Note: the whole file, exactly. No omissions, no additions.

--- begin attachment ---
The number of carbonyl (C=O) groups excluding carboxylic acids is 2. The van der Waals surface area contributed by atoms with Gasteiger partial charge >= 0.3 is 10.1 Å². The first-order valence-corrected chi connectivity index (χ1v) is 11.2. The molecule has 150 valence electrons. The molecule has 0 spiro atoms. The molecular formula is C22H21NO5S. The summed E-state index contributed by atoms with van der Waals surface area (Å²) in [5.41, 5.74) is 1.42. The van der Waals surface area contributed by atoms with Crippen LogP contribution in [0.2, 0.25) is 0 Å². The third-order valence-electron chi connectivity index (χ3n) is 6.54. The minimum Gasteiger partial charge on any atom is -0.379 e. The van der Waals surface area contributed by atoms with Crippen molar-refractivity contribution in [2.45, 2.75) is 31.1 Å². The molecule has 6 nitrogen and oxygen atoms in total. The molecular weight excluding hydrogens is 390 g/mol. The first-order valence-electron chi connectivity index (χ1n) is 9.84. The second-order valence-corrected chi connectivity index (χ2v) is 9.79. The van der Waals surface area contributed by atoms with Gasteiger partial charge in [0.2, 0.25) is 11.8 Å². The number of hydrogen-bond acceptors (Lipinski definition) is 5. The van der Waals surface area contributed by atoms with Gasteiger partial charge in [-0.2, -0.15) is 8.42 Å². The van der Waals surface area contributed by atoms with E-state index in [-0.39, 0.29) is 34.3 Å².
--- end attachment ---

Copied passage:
The number of carbonyl (C=O) groups excluding carboxylic acids is 2. The van der Waals surface area contributed by atoms with Gasteiger partial charge >= 0.3 is 10.1 Å². The first-order valence-corrected chi connectivity index (χ1v) is 11.2. The molecule has 150 valence electrons. The molecule has 0 spiro atoms. The molecular formula is C22H21NO5S. The summed E-state index contributed by atoms with van der Waals surface area (Å²) in [5.41, 5.74) is 1.42. The van der Waals surface area contributed by atoms with Crippen LogP contribution in [0.2, 0.25) is 0 Å². The third-order valence-electron chi connectivity index (χ3n) is 6.54. The minimum Gasteiger partial charge on any atom is -0.379 e. The van der Waals surface area contributed by atoms with Crippen molar-refractivity contribution in [2.45, 2.75) is 31.1 Å². The molecule has 6 nitrogen and oxygen atoms in total. The molecular weight excluding hydrogens is 390 g/mol. The first-order valence-electron chi connectivity index (χ1n) is 9.84. The second-order valence-corrected chi connectivity index (χ2v) is 9.79. The van der Waals surface area contributed by atoms with Gasteiger partial charge in [0.2, 0.25) is 11.8 Å². The number of hydrogen-bond acceptors (Lipinski definition) is 5. The van der Waals surface area contributed by atoms with Gasteiger partial charge in [-0.2, -0.15) is 8.42 Å². The van der Waals surface area contributed by atoms with E-state index in [-0.39, 0.29) is 34.3 Å².